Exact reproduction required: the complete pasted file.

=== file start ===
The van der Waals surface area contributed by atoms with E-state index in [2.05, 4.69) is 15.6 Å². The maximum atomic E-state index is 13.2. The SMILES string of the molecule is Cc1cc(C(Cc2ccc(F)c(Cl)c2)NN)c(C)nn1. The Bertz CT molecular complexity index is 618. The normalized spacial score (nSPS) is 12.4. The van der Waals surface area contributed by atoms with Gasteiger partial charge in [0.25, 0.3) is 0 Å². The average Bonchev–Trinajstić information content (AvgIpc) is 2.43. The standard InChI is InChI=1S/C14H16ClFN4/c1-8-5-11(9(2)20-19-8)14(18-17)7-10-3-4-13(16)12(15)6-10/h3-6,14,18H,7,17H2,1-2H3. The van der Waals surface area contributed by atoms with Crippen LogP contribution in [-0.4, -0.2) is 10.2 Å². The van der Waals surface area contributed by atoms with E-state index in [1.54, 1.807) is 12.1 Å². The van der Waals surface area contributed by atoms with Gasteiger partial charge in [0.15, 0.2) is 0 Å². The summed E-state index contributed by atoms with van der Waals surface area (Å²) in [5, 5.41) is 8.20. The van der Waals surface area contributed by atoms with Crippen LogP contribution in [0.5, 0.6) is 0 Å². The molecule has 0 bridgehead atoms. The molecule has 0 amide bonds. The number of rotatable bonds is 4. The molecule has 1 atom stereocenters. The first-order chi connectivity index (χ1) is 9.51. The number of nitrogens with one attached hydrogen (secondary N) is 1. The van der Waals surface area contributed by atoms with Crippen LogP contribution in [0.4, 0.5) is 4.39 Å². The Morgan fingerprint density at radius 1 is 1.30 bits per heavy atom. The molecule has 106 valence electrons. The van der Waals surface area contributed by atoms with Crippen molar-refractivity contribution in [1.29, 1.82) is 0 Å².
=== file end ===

The van der Waals surface area contributed by atoms with E-state index in [2.05, 4.69) is 15.6 Å². The maximum atomic E-state index is 13.2. The SMILES string of the molecule is Cc1cc(C(Cc2ccc(F)c(Cl)c2)NN)c(C)nn1. The Bertz CT molecular complexity index is 618. The normalized spacial score (nSPS) is 12.4. The van der Waals surface area contributed by atoms with Gasteiger partial charge in [0.25, 0.3) is 0 Å². The average Bonchev–Trinajstić information content (AvgIpc) is 2.43. The standard InChI is InChI=1S/C14H16ClFN4/c1-8-5-11(9(2)20-19-8)14(18-17)7-10-3-4-13(16)12(15)6-10/h3-6,14,18H,7,17H2,1-2H3. The van der Waals surface area contributed by atoms with Crippen LogP contribution in [-0.4, -0.2) is 10.2 Å². The van der Waals surface area contributed by atoms with E-state index in [1.54, 1.807) is 12.1 Å². The van der Waals surface area contributed by atoms with Gasteiger partial charge in [0.15, 0.2) is 0 Å². The summed E-state index contributed by atoms with van der Waals surface area (Å²) in [5, 5.41) is 8.20. The van der Waals surface area contributed by atoms with Crippen LogP contribution in [0.5, 0.6) is 0 Å². The molecule has 0 bridgehead atoms. The molecule has 0 amide bonds. The number of rotatable bonds is 4. The molecule has 1 atom stereocenters. The first-order chi connectivity index (χ1) is 9.51. The number of nitrogens with one attached hydrogen (secondary N) is 1. The van der Waals surface area contributed by atoms with Crippen LogP contribution in [0.4, 0.5) is 4.39 Å². The Morgan fingerprint density at radius 1 is 1.30 bits per heavy atom. The molecule has 106 valence electrons. The van der Waals surface area contributed by atoms with Crippen molar-refractivity contribution in [1.29, 1.82) is 0 Å².